For better or worse, it’s not uncommon for children to own a phone. A life coach shares how her kid learned to live without it

I often think about my childhood, which was free of phones, devices and the uncontrollable urge that today’s kids have to be connected. I was definitely not a savvy kid, and even as an adult, navigating Netflix, HBO and Disney Plus is embarrassingly challenging. I don’t like keeping up with technology and particularly detest Google Home and Alexa, which feel like an utter intrusion into my life. My home is, unsurprisingly, quite gadget-free, and I like it. But I do feel like I am at a crossroads when it comes to the significant role technology plays in the future for my children. A part of me believes that the rest of the world can code and design apps, so my kids can be creative in other ways. Or am I holding them back?

For my daughter Lara, her 12th birthday was a highly anticipated one: it was when she would receive her first phone. She couldn’t wait to be connected to her friends and feel like a real pre-teen. Over the years, she had some issues with her iPad where she would exceed her screentime limit or hide the device under her bed; that was followed by the typical consequences of having her usage of the device restricted. Lara was one of the last in her group of friends to get her own phone, so she couldn’t wait for December to roll around.

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As we got closer to her birthday, I started to see a shift in her. She began to notice the disadvantages of having a phone: she observed how her friends wasted so much time chatting on irrelevant group chats, or how she felt left out of a sleepover where everyone was glued to the phone watching YouTube. She watched her friends get into trouble for using WhatsApp in class and discovered how other young girls posed in the bathroom for Snapchat. She didn’t want that.

She wanted to paint, tell stories, chat, and be creative, but it was hard when your peers were all plugged into a gadget. But Lara also felt FOMO (aka fear of missing out) when she didn’t know the inside jokes that were circulating on WhatsApp, and again ached for the day she would turn 12. Still, she worried what would happen if she got a phone and was torn between really wanting the phone and really not wanting it.

We finally travelled to London in December; Lara would turn 12 on that trip. Before we left, I requested if she could wait until we returned to Singapore to receive her phone. I explained that she would be so excited to have her new device that she may forget to be in the moment on holiday and not appreciate and relish our first trip after two years. Much to my surprise, she happily agreed.

When we returned after two weeks, Lara excitedly accepted her gift, which was my old iPhone. We laid down all the rules, as usual: follow the screentime limits, no using the phone in school, and no using social media like Faceook, Snapchat or TikTok. She didn’t protest. Over the next three weeks, I noticed that Lara painted a little less, spent less time outdoors and created fewer candles for her business, On a Wick. Instead, she seemed to be very involved in her frivolous, time-consuming conversations with her friends.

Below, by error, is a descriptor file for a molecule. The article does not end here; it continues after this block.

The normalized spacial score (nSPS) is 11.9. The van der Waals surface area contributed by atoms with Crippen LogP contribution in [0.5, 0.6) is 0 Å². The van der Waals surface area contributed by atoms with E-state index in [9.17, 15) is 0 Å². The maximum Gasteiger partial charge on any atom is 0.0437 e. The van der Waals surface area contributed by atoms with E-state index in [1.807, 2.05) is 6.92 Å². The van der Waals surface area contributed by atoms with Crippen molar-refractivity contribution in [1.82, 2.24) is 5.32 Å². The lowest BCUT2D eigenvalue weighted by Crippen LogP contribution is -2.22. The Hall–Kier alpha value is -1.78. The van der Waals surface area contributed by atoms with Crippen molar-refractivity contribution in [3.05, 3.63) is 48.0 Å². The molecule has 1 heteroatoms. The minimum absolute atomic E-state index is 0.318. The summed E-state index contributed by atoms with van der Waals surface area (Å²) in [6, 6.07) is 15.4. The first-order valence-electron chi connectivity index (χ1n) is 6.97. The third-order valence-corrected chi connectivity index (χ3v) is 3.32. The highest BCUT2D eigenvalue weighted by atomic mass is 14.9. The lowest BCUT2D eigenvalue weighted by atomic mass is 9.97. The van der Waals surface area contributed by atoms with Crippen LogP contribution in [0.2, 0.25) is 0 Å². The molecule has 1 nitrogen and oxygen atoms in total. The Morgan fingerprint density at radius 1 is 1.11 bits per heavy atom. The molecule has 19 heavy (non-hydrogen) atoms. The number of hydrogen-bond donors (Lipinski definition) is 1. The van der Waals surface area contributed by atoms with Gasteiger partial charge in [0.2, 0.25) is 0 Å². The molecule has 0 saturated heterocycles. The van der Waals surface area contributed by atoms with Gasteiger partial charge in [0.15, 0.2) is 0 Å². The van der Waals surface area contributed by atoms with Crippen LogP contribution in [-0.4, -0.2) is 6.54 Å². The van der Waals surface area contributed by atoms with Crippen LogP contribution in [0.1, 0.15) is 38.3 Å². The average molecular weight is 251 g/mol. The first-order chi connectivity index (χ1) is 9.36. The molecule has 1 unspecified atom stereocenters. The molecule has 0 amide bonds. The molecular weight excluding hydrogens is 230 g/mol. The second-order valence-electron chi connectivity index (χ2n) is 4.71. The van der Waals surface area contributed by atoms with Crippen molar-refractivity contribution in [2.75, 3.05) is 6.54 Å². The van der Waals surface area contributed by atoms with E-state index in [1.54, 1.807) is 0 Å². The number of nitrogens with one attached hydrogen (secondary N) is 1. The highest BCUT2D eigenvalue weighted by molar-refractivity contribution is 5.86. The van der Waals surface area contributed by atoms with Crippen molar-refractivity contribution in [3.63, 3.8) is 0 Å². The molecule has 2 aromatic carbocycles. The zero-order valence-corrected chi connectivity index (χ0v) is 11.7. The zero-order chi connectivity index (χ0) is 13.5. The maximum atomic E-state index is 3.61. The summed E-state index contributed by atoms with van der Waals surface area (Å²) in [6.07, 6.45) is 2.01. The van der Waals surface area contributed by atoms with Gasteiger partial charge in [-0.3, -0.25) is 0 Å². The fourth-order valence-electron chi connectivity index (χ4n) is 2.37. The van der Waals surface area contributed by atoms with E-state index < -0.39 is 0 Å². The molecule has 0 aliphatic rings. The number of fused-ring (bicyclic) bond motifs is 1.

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Then one day, out of the blue, I was sitting at my desk when she sneakily came into my room and asked if she could buy slime online. Lara is truly obsessed with slime and it has covered my walls, floors and upholstery. I despise it. She started to negotiate: if I bought her slime, she would give up her phone. I sat there, shocked, as she explained that her phone didn’t serve much of a purpose; it was distracting her from being creative and using her hands, which she loves.

She said that her good friends could still message her on her iPad, and that she was willing to give it up, turn it off and keep it out of sight. Sceptical, I said I would take the phone for a week to see if she would change her mind. One week later, she desired only the slime. It’s been two months now, and Lara hardly uses the phone except for booking a cab on Grab. Once she’s home, she promptly turns it off and returns it to my closet among our other old iPhones.

Lara and I spoke at length about the negative impact that owning a phone can have on our mental health, such as the increase in depression and anxiety, and the decrease in sleep. But instead of me giving examples, it was her telling me how she could see this effect on many of her peers and friends.

Whenever Lara’s friends ask her where her phone is, she feels “like a baby” for giving up her device for slime, so she tells them that her mum banned her from it. Still, I would rather have that and be in a house full of slime, than to watch my 12-year-old waste time on YouTube and get sucked into social media, all of which can leave a negative impact on her mental health.

Today, so many kids feel the pressure to be cool, to have a phone and feel a sense of autonomy. But hardly any of them at such a young age have a real need for it. I completely understand parents who are not with their children all day, or whose children need to take public transport—and for those reasons, a phone can be a necessity. Bill Gates only gave his kids a phone at 14, so maybe the best way is to communicate well with your children and allow them to deal with social media and online content once they’re at the right age and level of maturity. Maybe Lara will change her mind one day, but until that day comes, I’m happy to indulge in her slime obsession.

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